I know. There aren’t a lot of competitors for the mantle. But I’ve been catching up on SyFy’s Alphas, a show about people with remarkable abilities, the people who want to exploit them, and those in their number who want to declare independence from humanity, and I’m increasingly impressed by its political savvy. While at first blush, Alphas might seem like a rip-off of X-Men, it’s turning into a deeply thoughtful meditation on extremism, equality, and the profound difficulty of achieving political consensus.
Many science fiction or fantasy franchises have a range of villains who stand in for a series of big ideas, like Magneto’s representation of mutant superiority in the X-Men, or the Lizard’s advocacy of evolution beyond humanity in Spider-Man. Alphas has one big question—how people with abilities can live in a world where they are a minority—and a lot of people who believe they have the correct answer to it.
Dr. Rosen believes that integration, including channeling his charges’ abilities in service of law enforcement and helping them manage the manifestation of their abilities so they don’t do damage or make other people uncomfortable, is the best way to go. Red Flag, the terrorist organization the advocates for Alpha dominance, isn’t a monolithic organization. The first member of it we meet, Anna, an autistic woman with the ability to translate languages and invent them, believes that Red Flag is necessary as a way to force a truce with normal humanity. If humans had their way, she believes, they’d prevent people like her from being born, both because they’d see her autism as a defect, and because they find her gifts threatening. Later, Brent Spiner played Dr. Kern, an Alpha who went a step further, sowing active DNA in prenatal vitamins in the hope his experiments on non-consenting women would result in the birth of more of the people he sees as a miraculous improvement on humanity’s base state. And lately, the show’s been spending time with Stanton Parish, an apparently unkillable Alpha who’s murdered more moderate members of Red Flag.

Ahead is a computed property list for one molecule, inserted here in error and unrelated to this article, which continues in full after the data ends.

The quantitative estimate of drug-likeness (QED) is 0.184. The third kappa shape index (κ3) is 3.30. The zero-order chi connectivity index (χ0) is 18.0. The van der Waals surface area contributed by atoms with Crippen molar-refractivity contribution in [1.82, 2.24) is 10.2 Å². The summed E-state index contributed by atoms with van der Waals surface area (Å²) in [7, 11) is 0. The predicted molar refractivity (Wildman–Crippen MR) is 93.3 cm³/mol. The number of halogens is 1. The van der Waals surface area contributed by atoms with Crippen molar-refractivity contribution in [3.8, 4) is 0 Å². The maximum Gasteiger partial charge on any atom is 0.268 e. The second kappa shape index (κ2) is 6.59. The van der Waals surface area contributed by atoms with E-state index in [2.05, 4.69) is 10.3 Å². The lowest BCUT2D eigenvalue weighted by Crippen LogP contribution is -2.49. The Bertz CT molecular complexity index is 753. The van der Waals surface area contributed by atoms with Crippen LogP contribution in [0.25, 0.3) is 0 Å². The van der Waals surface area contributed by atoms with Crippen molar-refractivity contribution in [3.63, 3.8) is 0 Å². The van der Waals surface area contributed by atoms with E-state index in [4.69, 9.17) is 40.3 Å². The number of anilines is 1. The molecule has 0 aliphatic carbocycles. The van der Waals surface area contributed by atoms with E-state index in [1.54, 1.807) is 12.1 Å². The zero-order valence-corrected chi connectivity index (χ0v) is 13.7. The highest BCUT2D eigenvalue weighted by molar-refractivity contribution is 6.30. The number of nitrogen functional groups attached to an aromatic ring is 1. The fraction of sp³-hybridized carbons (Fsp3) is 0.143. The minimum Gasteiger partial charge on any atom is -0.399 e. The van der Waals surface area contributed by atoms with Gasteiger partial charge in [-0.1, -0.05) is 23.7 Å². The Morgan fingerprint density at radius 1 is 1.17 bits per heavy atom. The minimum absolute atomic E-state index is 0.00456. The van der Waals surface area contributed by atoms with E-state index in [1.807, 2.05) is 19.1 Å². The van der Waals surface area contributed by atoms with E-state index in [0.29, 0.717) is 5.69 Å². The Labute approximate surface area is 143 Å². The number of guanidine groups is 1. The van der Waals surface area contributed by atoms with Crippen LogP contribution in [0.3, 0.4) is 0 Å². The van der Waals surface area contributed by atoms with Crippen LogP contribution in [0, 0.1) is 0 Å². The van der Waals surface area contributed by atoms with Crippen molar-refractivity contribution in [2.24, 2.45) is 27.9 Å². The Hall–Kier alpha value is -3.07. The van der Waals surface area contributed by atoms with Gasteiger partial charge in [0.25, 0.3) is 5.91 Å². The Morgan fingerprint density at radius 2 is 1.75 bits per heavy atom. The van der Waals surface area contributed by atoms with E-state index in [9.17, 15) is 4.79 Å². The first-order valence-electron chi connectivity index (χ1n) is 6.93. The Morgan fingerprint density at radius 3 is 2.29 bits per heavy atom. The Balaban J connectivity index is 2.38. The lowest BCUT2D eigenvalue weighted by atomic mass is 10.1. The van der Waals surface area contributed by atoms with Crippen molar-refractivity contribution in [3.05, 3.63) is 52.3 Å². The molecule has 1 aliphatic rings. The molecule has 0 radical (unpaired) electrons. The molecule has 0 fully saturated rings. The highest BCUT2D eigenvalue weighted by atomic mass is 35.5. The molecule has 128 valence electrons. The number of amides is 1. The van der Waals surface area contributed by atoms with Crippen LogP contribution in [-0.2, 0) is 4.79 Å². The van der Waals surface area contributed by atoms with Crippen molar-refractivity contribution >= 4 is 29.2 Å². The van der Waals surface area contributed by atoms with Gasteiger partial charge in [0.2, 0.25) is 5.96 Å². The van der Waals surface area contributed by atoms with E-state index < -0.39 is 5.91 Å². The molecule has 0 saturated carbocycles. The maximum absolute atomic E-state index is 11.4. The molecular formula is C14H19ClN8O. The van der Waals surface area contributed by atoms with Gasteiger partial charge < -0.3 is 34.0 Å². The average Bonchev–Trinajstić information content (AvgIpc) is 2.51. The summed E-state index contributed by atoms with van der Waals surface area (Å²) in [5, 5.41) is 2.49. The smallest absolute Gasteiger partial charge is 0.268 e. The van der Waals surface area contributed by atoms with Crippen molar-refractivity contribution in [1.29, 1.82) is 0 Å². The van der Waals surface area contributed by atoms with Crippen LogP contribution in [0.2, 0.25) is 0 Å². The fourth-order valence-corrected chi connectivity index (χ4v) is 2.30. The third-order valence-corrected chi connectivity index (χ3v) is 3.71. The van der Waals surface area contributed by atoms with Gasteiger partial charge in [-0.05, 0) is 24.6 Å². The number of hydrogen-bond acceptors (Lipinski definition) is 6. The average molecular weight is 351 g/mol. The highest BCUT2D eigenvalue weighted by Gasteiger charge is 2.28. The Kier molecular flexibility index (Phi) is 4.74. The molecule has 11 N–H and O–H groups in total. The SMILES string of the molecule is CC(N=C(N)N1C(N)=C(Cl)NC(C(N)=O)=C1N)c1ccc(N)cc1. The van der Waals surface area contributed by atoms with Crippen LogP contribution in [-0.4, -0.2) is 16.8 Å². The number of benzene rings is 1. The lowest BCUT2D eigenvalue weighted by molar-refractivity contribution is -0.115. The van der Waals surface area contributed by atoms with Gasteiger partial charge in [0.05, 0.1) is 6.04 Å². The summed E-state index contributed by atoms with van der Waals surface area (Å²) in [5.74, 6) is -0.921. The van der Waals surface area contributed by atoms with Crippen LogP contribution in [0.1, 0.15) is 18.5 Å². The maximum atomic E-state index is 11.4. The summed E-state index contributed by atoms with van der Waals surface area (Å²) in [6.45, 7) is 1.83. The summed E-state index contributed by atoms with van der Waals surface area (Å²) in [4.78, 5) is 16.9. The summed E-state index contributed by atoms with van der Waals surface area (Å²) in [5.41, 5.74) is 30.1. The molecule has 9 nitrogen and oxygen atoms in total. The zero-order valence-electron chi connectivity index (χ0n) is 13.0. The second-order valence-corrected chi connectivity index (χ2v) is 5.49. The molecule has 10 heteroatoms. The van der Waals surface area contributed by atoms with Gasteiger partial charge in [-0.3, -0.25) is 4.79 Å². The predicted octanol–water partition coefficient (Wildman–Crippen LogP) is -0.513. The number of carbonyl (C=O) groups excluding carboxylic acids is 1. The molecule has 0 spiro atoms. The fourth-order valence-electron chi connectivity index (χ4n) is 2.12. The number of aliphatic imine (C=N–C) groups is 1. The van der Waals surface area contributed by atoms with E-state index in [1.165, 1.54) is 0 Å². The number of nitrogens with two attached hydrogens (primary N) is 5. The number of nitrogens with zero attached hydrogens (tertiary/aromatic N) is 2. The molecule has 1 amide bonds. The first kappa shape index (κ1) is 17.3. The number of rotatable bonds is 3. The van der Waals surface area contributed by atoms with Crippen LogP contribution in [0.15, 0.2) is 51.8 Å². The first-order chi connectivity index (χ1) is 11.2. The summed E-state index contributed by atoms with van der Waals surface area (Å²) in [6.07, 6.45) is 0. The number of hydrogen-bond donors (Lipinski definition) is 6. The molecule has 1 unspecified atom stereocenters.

It’s a fascinating approach, turning a villain-of-the-week formula into a more deeply nuanced exploration of a question that deserves that kind of sustained interrogation. Gary, an autistic member of the core team, complained in an episode in the first season “Why do we always have to fight people with abilities? It’s annoying.” It’s a question that almost anyone who cares about politics has asked themselves at some point, wishing it was easier to get it together to win an election or a legislative vote. But the answer is that the big questions aren’t resolvable quickly or easily. It takes time to reach a consensus, and even then, there will likely remain people outside of it. Alphas is the rare science fiction program smart enough to understand that, and it’s making for fascinating television.